I admit fully that man has many grand and noble faculties left about him, and that in arts and sciences and literature he shows immense capacity. But the fact still remains that in spiritual things he is utterly 'dead', and has no natural knowledge, or love, or fear of God. His best things are so interwoven and intermingled with corruption, that the contrast only brings out into sharper relief the truth and extent of the Fall. That one and the same creature should be in some things so high and in others so low; so great and yet so little; so noble and yet so mean; so grand in his conception and execution of material things and yet so grovelling and debased in his affections; that he should be able to plan and erect buildings like those at Carnac and Luxor in Egypt and the Parthenon at Athens, and yet worship vile gods and goddesses and birds and beasts and creeping things; that he should be able to produce tragedies like those of AEsehylus and Sophocles, and histories like that of Thucydides, and yet be a slave to abominable vices like those described in the first chapter of the Epistle to the Romans - all this is a sore puzzle to those who sneer at 'God's Word written', and scoff at us as bibliolaters. But it is a knot that we can untie with the Bible in our hands. We can acknowledge that man has all the marks of a majestic temple about him, a temple in which God once dwelt, but a temple which is now in utter ruins, a temple in which a shattered window here, and a doorway there, and a column there, still give some faint idea of the magnificence of the original design, but a temple which from end to end has lost its glory and fallen from its high estate. And we say that nothing solves the complicated problem of man's condition but the doctrine of original or birth-sin and the crushing effects of the Fall.

Let us remember, beside this, that every part of the world bears testimony to the fact that sin is the universal disease of all mankind. Search the globe from east to west and from pole to pole; search every nation of every clime in the four quarters of the earth; search every rank and class in our own country from the highest to the lowest - and under every circumstance and condition, the report will be always the same. The remotest islands in the Pacific Ocean, completely separate from Europe, Asia, Africa and America, beyond the reach alike of Oriental luxury and Western arts and literature, islands inhabited by people ignorant of books, money, steam and gunpowder, uncontaminated by the vices of modem civilization, these very islands have always been found, when first discovered, the abode of the vilest forms of lust, cruelty, deceit and superstition. If the inhabitants have known nothing else, they have always known how to sin! Everywhere the human heart is naturally 'deceitful above all things, and desperately wicked' (Jer_17:9). For my part, I know no stronger proof of the inspiration of Genesis and the Mosaic account of the origin of man, than the power, extent and universality of sin. Grant that mankind have all sprung from one pair, and that this pair fell (as Genesis 3 tells us), and the state of human nature everywhere is easily accounted for. Deny it, as many do, and you are at once involved in inexplicable difficulties. In a word, the uniformity and universality of human corruption supply one of the most unanswerable instances of the enormous 'difficulties of infidelity'.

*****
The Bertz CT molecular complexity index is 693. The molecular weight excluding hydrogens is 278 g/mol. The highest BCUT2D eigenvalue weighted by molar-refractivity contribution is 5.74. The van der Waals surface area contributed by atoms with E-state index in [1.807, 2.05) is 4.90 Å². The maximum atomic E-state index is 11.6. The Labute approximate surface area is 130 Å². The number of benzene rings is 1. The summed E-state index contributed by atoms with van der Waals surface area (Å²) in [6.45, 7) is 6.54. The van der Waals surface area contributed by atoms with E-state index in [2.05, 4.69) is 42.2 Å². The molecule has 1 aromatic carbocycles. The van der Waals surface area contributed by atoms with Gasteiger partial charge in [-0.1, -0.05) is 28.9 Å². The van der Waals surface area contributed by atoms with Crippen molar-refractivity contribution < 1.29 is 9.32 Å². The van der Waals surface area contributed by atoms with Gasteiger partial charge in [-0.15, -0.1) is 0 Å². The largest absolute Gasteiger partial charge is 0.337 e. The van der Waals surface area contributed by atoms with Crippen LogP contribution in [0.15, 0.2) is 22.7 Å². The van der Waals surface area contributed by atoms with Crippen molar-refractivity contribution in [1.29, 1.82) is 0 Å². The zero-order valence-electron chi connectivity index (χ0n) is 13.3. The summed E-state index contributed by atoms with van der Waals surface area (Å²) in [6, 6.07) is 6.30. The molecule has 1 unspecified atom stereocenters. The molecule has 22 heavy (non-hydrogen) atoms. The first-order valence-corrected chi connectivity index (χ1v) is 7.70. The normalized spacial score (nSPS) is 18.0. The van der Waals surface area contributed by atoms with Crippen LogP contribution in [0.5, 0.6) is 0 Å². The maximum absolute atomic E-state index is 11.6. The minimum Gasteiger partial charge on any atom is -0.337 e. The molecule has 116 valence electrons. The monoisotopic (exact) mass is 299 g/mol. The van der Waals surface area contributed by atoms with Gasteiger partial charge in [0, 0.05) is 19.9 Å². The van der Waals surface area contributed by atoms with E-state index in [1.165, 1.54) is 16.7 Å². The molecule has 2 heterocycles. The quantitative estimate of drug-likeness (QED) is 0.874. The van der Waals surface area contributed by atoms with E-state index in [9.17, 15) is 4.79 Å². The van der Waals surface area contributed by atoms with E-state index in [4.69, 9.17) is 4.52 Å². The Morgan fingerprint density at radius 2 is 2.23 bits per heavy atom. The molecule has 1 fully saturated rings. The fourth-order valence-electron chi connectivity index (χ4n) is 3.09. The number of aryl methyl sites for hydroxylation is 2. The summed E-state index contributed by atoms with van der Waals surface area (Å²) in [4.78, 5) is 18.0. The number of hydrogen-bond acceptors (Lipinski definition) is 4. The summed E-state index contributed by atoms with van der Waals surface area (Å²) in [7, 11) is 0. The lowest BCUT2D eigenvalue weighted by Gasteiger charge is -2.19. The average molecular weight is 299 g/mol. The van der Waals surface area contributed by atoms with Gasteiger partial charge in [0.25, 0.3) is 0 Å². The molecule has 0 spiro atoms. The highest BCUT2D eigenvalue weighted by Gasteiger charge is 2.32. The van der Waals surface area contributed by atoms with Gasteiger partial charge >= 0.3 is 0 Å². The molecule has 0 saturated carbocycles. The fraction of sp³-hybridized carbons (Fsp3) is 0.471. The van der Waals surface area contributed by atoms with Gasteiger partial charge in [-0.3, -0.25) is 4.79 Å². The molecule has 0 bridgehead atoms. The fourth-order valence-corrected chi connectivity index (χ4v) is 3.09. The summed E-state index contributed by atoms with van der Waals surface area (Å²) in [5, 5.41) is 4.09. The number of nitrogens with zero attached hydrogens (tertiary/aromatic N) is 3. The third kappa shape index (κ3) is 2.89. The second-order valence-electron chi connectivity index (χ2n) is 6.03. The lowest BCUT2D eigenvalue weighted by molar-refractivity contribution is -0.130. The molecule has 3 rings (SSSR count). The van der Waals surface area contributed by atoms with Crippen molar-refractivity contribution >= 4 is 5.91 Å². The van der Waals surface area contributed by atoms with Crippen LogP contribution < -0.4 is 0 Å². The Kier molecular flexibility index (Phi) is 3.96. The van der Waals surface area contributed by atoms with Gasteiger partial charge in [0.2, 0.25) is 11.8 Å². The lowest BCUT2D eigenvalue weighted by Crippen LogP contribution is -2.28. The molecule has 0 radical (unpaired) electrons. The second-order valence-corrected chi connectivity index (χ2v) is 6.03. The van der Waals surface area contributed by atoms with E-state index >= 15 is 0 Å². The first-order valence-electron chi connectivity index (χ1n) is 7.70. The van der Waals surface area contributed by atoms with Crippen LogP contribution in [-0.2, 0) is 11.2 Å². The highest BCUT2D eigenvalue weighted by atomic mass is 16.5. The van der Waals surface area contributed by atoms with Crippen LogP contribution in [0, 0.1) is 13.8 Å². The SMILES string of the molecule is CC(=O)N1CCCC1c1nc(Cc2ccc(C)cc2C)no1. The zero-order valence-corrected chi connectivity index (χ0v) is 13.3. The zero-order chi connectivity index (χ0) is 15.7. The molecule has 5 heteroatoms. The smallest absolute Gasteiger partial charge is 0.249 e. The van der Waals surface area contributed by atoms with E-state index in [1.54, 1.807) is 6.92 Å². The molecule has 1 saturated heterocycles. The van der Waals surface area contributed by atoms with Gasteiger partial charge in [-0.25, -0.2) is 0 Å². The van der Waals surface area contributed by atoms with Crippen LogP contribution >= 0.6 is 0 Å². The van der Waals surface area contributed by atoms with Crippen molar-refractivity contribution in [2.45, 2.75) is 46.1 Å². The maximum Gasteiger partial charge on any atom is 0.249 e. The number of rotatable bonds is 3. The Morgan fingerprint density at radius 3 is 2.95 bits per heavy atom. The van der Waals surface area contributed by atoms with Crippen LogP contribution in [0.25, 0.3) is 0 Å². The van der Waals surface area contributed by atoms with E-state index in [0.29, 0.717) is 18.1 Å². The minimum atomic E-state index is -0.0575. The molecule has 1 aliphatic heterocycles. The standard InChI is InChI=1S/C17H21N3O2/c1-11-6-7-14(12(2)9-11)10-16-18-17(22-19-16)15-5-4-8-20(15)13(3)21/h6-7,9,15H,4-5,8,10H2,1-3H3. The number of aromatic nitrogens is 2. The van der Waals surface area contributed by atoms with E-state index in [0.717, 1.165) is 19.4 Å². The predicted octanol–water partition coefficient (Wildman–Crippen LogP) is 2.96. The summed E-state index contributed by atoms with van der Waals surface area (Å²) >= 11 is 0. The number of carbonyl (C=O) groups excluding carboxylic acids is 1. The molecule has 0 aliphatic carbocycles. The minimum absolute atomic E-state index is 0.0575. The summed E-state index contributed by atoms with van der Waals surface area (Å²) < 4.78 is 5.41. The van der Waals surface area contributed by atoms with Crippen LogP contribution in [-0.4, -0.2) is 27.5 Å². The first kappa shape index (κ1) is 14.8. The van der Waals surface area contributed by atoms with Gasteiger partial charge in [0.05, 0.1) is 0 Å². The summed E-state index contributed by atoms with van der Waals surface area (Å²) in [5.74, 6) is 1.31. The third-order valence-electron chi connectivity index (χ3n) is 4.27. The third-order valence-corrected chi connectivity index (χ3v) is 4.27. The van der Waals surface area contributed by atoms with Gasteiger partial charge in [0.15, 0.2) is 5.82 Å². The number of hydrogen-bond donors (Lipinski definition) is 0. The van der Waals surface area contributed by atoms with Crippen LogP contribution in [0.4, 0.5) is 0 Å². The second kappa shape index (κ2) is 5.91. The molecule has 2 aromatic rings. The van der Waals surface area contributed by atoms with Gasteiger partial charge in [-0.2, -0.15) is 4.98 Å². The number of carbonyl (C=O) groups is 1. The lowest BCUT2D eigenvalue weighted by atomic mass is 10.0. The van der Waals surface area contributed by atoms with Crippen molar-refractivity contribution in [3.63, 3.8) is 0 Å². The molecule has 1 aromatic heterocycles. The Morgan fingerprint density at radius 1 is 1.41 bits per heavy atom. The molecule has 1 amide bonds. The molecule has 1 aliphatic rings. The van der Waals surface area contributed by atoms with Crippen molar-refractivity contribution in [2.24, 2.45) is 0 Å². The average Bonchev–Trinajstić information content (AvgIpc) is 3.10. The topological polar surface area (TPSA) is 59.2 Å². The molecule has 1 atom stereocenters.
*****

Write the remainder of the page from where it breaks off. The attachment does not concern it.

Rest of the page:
After all, I am convinced that the greatest proof of the extent and power of sin is the pertinacity with which it cleaves to man, even after he is converted and has become the subject of the Holy Ghost's operations. To use the language of the ninth Article: 'This infection of nature doth remain - yea, even in them that are regenerate.' So deeply planted are the roots of human corruption, that even after we are born again, renewed, washed, sanctified, justified and made living members of Christ, these roots remain alive in the bottom of our hearts and, like the leprosy in the walls of the house, we never get rid of them until the earthly house of this tabernacle is dissolved. Sin, no doubt, in the believer's heart, has no longer dominion. It is checked, controlled, mortified and crucified by the expulsive power of the new principle of grace. The life of a believer is a life of victory and not of failure. But the very struggles which go on within his bosom, the fight that he finds it needful to fight daily, the watchful jealousy which he is obliged to exercise over his inner man, the contest between the flesh and the spirit, the inward 'groanings' which no one knows but he who has experienced them - all, all testify to the same great truth, all show the enormous power and vitality of sin. Mighty indeed must that foe be who even when crucified is stiff alive! Happy is that believer who understands it and, while he rejoices in Christ Jesus, has no confidence in the flesh and, while he says, 'Thanks be unto God who giveth us the victory,' never forgets to watch and pray lest he fall into temptation!

to be continued